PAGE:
Baker also notes that PublicAffairs is the publisher of no fewer than six books by Soros himself, and that McClellan's editor, Peter Osnos, who acknowledges having "worked very closely" with the author, is a liberal pundit in his own right.
Finally, Little Green Footballs has documented that there are several Perseus companies that actually include "Soros" as part of their name, as in Perseus-Soros Management, LLC.
Put it all together, and there's every reason to wonder whether Soros isn't behind McClellan's manifesto. But given the golden opportunity to pursue the matter, Meredith chose to move on. Here's the relevant exchange, which came during the second half-hour of this morning's Today.
ABC reporter Martha Raddatz openly editorialized on Wednesday's "Good Morning America" that she is "disappointed" in former White House Press Secretary Scott McClellan for not slamming the Bush White House sooner. McClellan, who has written a tell-all book bashing the President, Karl Rove and other operatives, was prominently featured as GMA's top story.
After being prompted by co-host Robin Roberts for her opinion, Raddatz unloaded: "...I'm really surprised....and disappointed." She lamented that as press secretary, "[McClellan] didn't stand up and say wait a minute, I'm not going to say these kind of things anymore. So, we're surprised." Co-host Diane Sawyer could not restrain herself from describing the new book in the most dire terms. In an intro, she breathlessly announced, "A scathing presidential review. One of the President's most loyal political aides turns on him..."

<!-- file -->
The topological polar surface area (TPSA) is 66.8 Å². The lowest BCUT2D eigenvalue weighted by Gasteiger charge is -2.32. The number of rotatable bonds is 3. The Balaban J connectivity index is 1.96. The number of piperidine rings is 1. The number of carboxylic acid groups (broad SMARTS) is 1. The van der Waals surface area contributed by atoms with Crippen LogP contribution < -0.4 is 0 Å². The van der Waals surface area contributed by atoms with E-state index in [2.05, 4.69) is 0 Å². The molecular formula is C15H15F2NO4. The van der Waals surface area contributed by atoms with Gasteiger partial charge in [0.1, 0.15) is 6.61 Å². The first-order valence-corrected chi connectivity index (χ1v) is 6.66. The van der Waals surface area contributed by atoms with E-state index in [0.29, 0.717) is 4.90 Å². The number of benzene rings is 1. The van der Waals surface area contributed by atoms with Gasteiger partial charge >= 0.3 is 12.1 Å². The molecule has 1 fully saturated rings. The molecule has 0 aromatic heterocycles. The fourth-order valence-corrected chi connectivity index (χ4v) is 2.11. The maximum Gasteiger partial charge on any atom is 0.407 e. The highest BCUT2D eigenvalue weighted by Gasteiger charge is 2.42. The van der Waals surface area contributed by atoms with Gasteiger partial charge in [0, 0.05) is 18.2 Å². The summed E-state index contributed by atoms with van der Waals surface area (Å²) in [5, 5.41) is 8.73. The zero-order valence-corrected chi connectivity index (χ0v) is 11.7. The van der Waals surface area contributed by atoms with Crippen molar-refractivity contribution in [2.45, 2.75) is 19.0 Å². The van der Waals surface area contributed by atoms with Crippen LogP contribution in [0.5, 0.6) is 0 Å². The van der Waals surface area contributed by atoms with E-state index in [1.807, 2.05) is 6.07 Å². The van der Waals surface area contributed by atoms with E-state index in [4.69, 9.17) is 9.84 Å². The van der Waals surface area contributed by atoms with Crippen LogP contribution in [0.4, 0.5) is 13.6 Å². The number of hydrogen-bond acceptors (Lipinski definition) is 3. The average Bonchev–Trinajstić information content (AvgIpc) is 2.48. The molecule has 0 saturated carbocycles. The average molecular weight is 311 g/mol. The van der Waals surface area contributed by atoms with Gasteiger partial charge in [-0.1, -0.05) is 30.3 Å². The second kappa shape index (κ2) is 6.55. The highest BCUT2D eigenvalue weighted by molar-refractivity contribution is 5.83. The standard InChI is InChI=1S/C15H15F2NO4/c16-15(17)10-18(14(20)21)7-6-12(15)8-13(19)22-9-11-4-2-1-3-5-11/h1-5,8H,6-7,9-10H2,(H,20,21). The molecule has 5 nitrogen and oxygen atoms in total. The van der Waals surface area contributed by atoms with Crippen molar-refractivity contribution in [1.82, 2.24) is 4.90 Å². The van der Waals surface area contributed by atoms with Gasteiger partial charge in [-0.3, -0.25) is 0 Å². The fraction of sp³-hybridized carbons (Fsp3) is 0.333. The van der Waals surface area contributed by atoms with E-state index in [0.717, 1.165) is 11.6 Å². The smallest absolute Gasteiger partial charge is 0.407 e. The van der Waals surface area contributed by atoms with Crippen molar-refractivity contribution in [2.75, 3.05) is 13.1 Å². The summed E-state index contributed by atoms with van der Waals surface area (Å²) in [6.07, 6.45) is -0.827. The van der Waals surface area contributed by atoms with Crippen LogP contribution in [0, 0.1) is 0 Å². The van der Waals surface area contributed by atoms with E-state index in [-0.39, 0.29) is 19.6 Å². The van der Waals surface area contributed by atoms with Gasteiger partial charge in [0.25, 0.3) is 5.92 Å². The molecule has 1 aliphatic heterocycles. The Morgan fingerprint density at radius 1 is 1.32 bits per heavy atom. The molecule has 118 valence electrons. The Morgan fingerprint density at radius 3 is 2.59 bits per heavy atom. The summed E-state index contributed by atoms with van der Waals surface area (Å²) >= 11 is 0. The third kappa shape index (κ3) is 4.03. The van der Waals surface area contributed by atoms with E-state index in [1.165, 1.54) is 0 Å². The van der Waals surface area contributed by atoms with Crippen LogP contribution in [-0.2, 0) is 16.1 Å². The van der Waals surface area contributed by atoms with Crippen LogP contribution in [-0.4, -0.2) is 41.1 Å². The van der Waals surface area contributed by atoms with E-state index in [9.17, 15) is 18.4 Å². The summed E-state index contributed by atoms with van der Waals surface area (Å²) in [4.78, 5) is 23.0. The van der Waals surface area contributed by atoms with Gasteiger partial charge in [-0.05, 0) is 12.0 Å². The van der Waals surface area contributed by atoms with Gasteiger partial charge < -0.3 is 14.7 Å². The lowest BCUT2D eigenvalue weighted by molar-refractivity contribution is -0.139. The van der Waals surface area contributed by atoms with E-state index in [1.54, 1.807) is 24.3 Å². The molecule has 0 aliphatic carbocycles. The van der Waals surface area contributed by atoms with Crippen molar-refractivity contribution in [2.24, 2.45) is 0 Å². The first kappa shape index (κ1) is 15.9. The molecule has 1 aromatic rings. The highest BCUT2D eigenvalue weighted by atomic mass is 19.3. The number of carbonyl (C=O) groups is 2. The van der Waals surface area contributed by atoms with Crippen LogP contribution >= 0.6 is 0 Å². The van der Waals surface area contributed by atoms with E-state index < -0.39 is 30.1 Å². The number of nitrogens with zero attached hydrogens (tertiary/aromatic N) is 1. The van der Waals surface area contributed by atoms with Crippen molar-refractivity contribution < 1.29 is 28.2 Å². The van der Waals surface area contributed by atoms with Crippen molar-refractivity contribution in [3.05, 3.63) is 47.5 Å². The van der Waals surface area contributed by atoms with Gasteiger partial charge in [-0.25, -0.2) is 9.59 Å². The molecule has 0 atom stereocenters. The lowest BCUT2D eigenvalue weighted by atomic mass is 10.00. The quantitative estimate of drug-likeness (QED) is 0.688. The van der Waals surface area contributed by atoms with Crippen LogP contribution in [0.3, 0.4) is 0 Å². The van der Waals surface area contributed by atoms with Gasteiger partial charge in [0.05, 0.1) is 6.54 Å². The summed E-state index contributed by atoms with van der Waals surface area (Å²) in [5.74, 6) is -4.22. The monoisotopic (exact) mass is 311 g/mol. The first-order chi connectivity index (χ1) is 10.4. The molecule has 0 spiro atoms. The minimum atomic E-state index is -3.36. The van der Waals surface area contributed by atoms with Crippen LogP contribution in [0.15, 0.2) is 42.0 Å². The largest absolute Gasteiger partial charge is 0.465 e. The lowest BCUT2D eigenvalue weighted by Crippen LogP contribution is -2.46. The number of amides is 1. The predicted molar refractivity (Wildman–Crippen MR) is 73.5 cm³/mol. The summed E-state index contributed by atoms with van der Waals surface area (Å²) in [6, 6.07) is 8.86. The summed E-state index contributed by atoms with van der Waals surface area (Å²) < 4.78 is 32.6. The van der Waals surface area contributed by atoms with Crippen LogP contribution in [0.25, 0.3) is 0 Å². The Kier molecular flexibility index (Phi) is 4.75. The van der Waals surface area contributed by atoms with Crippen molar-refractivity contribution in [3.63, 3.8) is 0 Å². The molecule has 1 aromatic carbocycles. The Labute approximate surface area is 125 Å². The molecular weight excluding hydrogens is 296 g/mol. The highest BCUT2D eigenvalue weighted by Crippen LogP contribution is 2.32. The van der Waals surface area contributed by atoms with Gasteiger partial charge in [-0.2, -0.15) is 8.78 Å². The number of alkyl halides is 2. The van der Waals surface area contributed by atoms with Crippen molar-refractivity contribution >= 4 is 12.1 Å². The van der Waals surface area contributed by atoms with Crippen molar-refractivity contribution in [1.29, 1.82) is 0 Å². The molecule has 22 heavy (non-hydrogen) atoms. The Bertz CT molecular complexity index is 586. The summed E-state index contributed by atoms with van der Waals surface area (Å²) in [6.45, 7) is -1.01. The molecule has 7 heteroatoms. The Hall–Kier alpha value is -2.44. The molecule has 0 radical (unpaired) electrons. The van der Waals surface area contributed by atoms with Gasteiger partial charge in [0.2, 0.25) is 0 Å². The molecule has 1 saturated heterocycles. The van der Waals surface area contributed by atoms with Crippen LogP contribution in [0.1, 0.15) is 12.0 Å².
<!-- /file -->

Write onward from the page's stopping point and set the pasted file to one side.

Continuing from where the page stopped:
Nothing is deadlier to a campaign than a rumor that a candidate might be dropping out. But NBC has seen fit to suggest that Rudy Giuliani might be withdrawing from the presidential race based on what it itself calls "speculation" in the blogosphere.
NBC Nightly News weekend anchor Lester Holt interviewed John Harwood on this evening's edition.
LESTER HOLT: Let's turn to Rudy Giuliani. He's had a health scare, he's had a drop in the polls. You've seen it in the blogosphere: a lot of speculation as to whether he'll stay in this race. What do you think?
As Republican primary campaign slogans go, "Endorsed by Frank Rich!" might not be a candidate's strongest play. But for better or worse Mike Huckabee is essentially stuck with it after Rich's NYT's column of yesterday. The ostensible theme of "The Republicans Find Their Obama" is that Republican voters are leaning toward Huckabee for the same reasons that Dems are trending to Obama: that both men are relatively young, speak across racial lines, are witty and avoid hyper-partisanship.
But dig down a bit deeper, and it appears that Huckabee's real appeal for Rich is that, social issues aside, he is the most liberal of the GOP frontrunners. Making his case for Huckabee, Rich goes so far to dabble in Christian theology [emphasis added]:
Editor & Publisher editor Greg Mitchell is hot on the trail with a year long E&P tribute to local newspapers that are covering "the shocking number of suicides among U.S. troops in Iraq or after they return home". At first I figured this was a strange tribute to be making, especially considering that Mitchell didn't bother to present any facts when implying that the war is to blame for such tragic deaths. Instead Mitchell follows it up with an AP story about the apparent suicide of Army veteran Tyler Curtis and presents this incident as further proof to bolster the claim.
NEW YORK For the past year, E&P has paid tribute to local newspapers, sometimes quite small ones, that have covered extremely sensitive and revealing stories that previously gained little attention: the shocking number of suicides among U.S. troops in Iraq or after they return home. Recent studies suggest the figure, once in the hundreds, is now in the thousands.